"We are not to simply bandage the wounds of victims beneath the wheels of injustice,
we are to drive a spoke into the wheel itself." Dietrich Bonhoeffer, Letters and Papers from Prison (1943-1945)

De-queering BBC 3's 'Queer Britain', Episode 1

 

by Mike Davidson

Full Christian Concern Article Here

BBC Three's new series, Queer Britain, presented by YouTuber and journalist Riyadh Khalaf started yesterday on BBC Three's iPlayer and YouTube channels. Five more Episodes are to follow, weekly, each of which "aims to get under the skin of queer culture and shine a light on the challenges faced by the LGBTQ+ community".


There's no doubt that Riyadh – with a Middle Eastern and Irish heritage (and a pleasant lilt from the South of Ireland) – is engaging as he explores issues affecting young people who consider themselves 'LGBTQ+' across the UK. There's a sincerity in his style that seeks to explore the interface between faith and queer identity.

Riyadh Khalaf is horrified that people make momentous life-affecting decisions based on "a Book" and by that he lumps both the Bible and Koran together in an attempted critique of what some might call the 'received narrative' – the view that some human beings simply obey a book of rules, uncritically. I can't speak for the Muslim clients I work with, but I do think it's worth focusing on this view of scripture briefly, from a Christian perspective, since that's the worldview I work in and experience as the primary framework for the values of my work. I find the Bible a trustworthy tradition. At least Riyadh agrees that it's clear in its teaching: homosexual practice is sin. What he seems determined to hold onto is that 'homosexuality' as a category of being human, is a real entity that is unchangeable.

There is a common theme that those who oppose the kind of work I do don't seem willing to recognise. This is the view that self-realisation towards the 'LGBTQ+' (or 'Queer') identity should be encouraged, but the 'de-queering' drive is at all costs to be discouraged. BBC Three's raison d'etre no doubt is targeting all faith-based communities in Britain today in recognition that they are divided along the same fault-lines on the homosexual (and 'queer') issue between those who are 'inclusive' and those who are not. This series is presumably based on their hope that 'inclusivity' is going to eventually win the day.

Episode 1 considers the extreme positions of Westboro Baptist (of 'God hates Fags' infamy) before the 'name it and claim it' tradition is focused on. Jehovah's Witnesses and the tragic ex-communication of a young man disowned by his family follows – all in sharp contrast to Elijah's re-naming ceremony that Riyadh epitomises as the pinnacle of inclusivity under yet another Baptist, Steve Chalke.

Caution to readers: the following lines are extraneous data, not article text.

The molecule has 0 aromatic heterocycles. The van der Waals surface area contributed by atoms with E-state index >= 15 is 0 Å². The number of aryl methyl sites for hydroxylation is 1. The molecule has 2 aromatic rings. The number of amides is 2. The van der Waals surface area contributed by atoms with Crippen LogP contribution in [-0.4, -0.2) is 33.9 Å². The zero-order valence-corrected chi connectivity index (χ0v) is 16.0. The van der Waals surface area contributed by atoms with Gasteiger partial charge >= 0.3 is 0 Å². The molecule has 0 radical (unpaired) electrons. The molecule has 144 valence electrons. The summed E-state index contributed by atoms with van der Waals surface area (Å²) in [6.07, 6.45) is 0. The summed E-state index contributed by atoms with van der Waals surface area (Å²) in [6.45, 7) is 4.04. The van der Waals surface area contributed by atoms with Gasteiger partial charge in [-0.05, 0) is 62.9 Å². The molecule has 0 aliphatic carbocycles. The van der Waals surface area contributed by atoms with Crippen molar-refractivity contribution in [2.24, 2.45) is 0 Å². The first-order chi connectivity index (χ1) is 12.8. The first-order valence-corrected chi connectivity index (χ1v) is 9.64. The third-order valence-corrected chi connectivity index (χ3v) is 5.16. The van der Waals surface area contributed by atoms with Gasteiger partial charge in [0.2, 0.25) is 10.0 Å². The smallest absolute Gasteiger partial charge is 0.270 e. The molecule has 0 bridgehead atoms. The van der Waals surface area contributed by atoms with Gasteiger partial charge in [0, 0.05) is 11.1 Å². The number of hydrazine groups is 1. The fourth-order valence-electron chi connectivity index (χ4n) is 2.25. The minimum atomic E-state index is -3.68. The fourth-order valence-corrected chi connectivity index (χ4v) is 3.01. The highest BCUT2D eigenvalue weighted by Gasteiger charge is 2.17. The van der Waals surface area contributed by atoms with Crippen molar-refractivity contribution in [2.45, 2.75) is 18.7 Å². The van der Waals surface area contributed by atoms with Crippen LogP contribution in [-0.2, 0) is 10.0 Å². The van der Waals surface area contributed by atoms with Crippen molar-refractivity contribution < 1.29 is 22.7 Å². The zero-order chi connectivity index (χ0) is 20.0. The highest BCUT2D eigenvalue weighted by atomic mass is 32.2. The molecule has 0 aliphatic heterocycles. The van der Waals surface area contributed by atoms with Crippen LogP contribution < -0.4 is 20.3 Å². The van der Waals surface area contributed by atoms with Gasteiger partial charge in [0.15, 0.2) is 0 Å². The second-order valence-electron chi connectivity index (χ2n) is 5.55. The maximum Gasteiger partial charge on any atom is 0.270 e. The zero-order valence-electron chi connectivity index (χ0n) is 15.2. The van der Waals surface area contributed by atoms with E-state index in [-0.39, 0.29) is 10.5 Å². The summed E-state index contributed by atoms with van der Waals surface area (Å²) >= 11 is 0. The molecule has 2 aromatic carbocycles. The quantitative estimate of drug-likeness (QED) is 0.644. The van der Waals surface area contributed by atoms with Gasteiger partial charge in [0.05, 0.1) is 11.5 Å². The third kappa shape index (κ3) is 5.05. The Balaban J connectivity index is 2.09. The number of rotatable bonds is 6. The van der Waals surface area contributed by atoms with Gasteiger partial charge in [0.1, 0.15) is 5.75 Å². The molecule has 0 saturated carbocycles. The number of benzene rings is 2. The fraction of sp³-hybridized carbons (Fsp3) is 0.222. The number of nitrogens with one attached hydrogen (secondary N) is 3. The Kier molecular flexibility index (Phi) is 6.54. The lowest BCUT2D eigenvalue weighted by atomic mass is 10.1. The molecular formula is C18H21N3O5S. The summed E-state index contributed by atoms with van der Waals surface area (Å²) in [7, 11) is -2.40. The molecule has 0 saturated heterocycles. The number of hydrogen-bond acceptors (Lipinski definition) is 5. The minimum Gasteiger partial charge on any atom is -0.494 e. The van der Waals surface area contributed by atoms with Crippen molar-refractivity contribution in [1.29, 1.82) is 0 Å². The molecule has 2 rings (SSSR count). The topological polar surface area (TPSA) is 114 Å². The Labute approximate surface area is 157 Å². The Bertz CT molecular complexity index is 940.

My own brief contribution is sandwiched between these two extremes of 'exclusivity' and 'inclusivity' and the issue at stake is posited as the question of choice. This is one key issue episode 1 deals with and one which homosexual activists themselves historically have disagreed with. The UK's arch proponent of "no choice" of course is Patrick Strudwick, the multi award-winning undercover journalist who prides himself on exposing a psychotherapist and a psychiatrist for 'gay-cure' therapy (terms they never owned). This is probably the best-known example of 'fake news' in relation to same-sex issues in the UK. The psychotherapist was unfairly penalised on the grounds that Strudwick was a genuine client (he clearly wasn't) and the General Medical Council found no basis for Strudwick's complaint against the psychiatrist. But the damage was done. The insatiable media were determined to normalise homosexuality as a natural variant category of human sexual patterning.

The foundational issue that Episode 1 is looking at is really the notion of 'born gay'. Riyadh himself says it clearly – "I find it deeply, deeply insulting that anyone, even a therapist, would say that my sexuality is interchangeable". But I thought that fluidity was a given. BBC 3 researchers should know better. I'm grateful for the time I was given, but I didn't get an opportunity to challenge Riyadh's comeback that offering people help is ipso facto shame-based. "I'm sorry but if you are offering this service you are telling them that there is something lesser or something wrong with their sexual identity and their sexuality," he said. But there's no shame in exploring options and integrating internal convictions and external behaviours. The opportunity to move in another direction is what Core Issues Trust offers. And what would Riyadh say to a man married to a woman, the father of three children? Is his desire to change based on shame or on a higher motive?



I can't wait for the release of our new documentary movie Voices of the Silenced: Experts, Evidences and Ideology later this year. It's time to hear the voices of those who have found new ways of dealing with sexual insecurities with professional and counselling help. 'De-queering' is a process of dignity for many today and the old mantra that its harmful for those who don't like the idea has no substance except in the canons of homosexual activism.

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